August 1, 1918

By Jay Jamison

My father, Wallace Jamison, led a remarkable life. Born in Alexandria, Egypt, to missionary parents in 1918, he didn’t set foot onto the land of his citizenship until he was ready for college in 1936. Before coming to America, he had spent the summer with his parents in Germany. What a time to be in Germany! Hitler and the Nazis were in power and the Berlin Olympics were going on.

The family made their way from Bavaria north to Hamburg, where my father boarded a steamship bound for America. When I think of the so-called snowflake kids going off to college today, I think of my father, boarding a ship alone. He was a missionary kid. I’m sure his accommodations were not first class.

We have a family history about ships leaving harbor. My father’s parents (my grandparents) sailed from New York on a Greek ocean liner in 1915, bound for their new adventure as missionaries to Egypt. World War I was raging, but the United States had not yet entered the conflict. However, the ship was not American; it was a Greek-flagged vessel. and as soon as they left American territorial waters, a bomb exploded in the hold and the ship began to sink. It was women and children first, so my grandfather stood at the rail and watched my grandmother, in a lifeboat, descend into the waters of the open Atlantic. Neither of them knew if they’d ever see the other again. They both met up in New York City after being rescued at sea, and immediately booked passage on another ship bound for Egypt. That story couldn’t have been far from my dad’s mind as his ship stood out to sea from Hamburg.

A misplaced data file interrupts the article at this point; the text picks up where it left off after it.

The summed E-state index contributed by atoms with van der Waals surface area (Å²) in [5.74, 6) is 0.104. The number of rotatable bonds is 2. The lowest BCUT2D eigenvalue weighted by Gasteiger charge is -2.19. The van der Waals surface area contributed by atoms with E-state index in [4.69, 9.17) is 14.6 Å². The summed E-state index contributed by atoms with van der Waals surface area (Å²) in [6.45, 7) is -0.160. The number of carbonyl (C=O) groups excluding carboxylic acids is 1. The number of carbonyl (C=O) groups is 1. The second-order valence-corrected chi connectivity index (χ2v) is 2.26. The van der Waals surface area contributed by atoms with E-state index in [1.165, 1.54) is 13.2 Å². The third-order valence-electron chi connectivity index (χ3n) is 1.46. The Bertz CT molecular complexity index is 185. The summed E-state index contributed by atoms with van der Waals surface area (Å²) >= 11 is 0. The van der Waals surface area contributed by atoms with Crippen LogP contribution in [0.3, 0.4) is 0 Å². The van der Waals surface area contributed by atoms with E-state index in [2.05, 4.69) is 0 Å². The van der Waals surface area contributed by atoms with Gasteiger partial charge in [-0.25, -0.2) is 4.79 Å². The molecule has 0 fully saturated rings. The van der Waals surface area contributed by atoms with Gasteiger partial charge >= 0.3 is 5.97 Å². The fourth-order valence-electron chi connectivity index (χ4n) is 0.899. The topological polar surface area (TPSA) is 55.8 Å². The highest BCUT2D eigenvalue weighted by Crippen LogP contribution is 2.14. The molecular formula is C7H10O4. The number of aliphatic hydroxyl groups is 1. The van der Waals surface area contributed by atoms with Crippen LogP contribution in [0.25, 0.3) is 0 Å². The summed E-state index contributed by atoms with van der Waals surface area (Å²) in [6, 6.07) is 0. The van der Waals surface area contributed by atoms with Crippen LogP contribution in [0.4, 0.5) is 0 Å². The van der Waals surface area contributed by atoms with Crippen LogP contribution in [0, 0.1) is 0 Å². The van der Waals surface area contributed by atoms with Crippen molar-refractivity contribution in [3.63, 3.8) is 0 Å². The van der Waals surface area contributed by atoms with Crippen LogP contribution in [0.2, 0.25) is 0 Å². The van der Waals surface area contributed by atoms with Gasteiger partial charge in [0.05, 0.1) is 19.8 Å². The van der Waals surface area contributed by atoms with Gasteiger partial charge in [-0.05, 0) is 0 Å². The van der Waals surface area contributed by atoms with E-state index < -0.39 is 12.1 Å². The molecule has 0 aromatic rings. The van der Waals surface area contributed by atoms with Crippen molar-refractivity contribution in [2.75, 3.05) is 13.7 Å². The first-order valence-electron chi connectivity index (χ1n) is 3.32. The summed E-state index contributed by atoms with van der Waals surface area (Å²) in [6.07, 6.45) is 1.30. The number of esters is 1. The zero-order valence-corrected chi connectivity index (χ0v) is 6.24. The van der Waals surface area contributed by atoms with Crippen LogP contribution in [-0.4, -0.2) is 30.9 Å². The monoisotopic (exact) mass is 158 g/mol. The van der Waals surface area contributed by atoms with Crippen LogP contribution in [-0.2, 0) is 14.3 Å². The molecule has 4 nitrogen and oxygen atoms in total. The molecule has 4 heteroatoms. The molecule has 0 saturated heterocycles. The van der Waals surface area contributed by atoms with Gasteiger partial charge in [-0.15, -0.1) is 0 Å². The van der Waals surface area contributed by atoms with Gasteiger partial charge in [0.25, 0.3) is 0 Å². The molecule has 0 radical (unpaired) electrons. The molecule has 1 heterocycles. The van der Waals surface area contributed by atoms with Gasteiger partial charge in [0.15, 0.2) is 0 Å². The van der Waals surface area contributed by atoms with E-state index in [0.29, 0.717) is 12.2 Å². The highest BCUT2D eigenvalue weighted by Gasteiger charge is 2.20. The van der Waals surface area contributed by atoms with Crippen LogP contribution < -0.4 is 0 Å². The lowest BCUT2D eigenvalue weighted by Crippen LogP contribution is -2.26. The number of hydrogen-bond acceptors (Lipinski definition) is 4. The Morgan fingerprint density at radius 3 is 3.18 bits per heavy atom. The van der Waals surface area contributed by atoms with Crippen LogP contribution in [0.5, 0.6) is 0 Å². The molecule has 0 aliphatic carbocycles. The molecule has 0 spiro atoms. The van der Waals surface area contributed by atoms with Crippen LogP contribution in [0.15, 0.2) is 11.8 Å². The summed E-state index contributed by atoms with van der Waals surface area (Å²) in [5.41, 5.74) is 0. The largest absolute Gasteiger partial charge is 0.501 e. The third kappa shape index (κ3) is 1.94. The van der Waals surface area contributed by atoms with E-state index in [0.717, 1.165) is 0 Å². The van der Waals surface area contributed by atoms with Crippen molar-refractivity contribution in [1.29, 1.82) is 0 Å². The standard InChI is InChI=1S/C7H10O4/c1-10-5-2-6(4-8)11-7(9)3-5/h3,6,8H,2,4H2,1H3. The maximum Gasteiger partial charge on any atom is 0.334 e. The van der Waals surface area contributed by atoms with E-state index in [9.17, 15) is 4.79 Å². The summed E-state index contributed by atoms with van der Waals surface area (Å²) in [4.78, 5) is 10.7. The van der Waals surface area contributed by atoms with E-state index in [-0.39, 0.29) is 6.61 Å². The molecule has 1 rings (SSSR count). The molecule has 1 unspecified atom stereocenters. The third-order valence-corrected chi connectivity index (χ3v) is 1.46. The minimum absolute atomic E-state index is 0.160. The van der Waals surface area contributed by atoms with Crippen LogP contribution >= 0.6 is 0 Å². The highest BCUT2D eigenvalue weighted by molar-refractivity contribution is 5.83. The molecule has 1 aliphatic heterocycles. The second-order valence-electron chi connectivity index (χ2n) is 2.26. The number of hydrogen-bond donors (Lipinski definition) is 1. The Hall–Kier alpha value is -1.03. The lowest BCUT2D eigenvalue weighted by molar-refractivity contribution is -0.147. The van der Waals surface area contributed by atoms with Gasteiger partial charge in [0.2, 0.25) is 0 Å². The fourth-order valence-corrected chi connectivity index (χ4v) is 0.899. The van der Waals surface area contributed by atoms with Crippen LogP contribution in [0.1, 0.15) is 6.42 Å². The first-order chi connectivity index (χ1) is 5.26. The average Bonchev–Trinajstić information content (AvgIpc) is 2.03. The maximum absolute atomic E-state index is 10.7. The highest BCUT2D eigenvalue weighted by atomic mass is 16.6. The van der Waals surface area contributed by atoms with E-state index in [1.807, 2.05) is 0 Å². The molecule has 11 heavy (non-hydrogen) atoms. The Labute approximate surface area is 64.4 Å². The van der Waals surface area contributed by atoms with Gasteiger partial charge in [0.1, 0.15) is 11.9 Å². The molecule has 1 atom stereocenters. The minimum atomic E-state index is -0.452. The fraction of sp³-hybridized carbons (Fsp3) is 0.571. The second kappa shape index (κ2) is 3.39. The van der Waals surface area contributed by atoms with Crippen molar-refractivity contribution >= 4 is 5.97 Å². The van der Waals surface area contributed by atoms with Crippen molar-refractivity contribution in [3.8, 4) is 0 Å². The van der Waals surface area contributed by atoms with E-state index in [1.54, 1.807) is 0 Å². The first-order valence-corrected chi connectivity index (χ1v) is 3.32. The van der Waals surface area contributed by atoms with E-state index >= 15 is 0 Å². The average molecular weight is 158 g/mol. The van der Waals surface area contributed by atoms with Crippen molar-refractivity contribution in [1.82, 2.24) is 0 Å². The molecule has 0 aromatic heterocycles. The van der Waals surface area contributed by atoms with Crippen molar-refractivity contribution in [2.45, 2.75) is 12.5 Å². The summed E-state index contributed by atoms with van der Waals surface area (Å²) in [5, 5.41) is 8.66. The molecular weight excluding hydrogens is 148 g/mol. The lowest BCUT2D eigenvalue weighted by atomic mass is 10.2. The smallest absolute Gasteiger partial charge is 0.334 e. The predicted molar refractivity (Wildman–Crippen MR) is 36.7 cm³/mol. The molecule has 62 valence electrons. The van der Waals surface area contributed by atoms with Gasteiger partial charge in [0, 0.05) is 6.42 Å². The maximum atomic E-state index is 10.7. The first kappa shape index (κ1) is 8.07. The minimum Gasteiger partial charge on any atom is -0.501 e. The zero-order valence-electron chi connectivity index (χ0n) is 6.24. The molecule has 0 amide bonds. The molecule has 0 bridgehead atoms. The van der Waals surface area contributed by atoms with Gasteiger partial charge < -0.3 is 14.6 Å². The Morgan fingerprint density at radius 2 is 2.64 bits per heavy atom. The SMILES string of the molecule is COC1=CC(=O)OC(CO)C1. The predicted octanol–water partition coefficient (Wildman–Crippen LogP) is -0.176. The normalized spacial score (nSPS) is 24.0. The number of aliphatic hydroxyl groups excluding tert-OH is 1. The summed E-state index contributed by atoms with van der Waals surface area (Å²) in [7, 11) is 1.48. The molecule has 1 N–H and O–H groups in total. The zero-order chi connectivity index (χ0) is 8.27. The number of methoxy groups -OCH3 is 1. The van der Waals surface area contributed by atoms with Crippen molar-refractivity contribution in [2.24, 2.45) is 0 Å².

Upon arrival in the United States, he was both a citizen and a foreigner at the same time. He had received an excellent classical education at the now famous Schutz American School in Alexandria, but he knew little else about the country he was to call home, including American popular culture. At an awkward time in his life (young adulthood) he had to learn everything about America not printed in the history books, including a new language we now know as slang. “That’s just swell!” was an expression used by young adults in those days. Such a remark was incomprehensible to my dad. Only later did the lexicographers expand “swell” to mean fashionable, stylish or first rate in dictionaries.

Dad knew nothing about baseball, American football or other sports crazes. He became acquainted with them later. I’ve often thought about the possibility of my dad’s encounter with perimeter sentries when he served in the Navy during World War II. The challenge question might have been, “Who’s Joe DiMaggio?” or, “Who manages the Brooklyn Dodgers?” At the time, Dad wouldn’t have had a clue.

He did know trans-linguistic puns. Puns are considered by some to be the lowest form of humor, but not to my father. In conversation at our dinner table, he’d say something indecipherable to us kids, and then he’d say something like, “Don’t you see, this word means ‘blah, blah, blah’ in Greek and even though they sound alike, it is another word meaning ‘blah, blah, blah’ in Hebrew.” Then, he’d laugh at his own joke. I’d stare at my potatoes, asking God why I couldn’t be in a normal family.

When I grew up, we became friends, my dad and me. He died in 2010 — too young — at age 92. August 1 is his birthday. Happy birthday, Dad.

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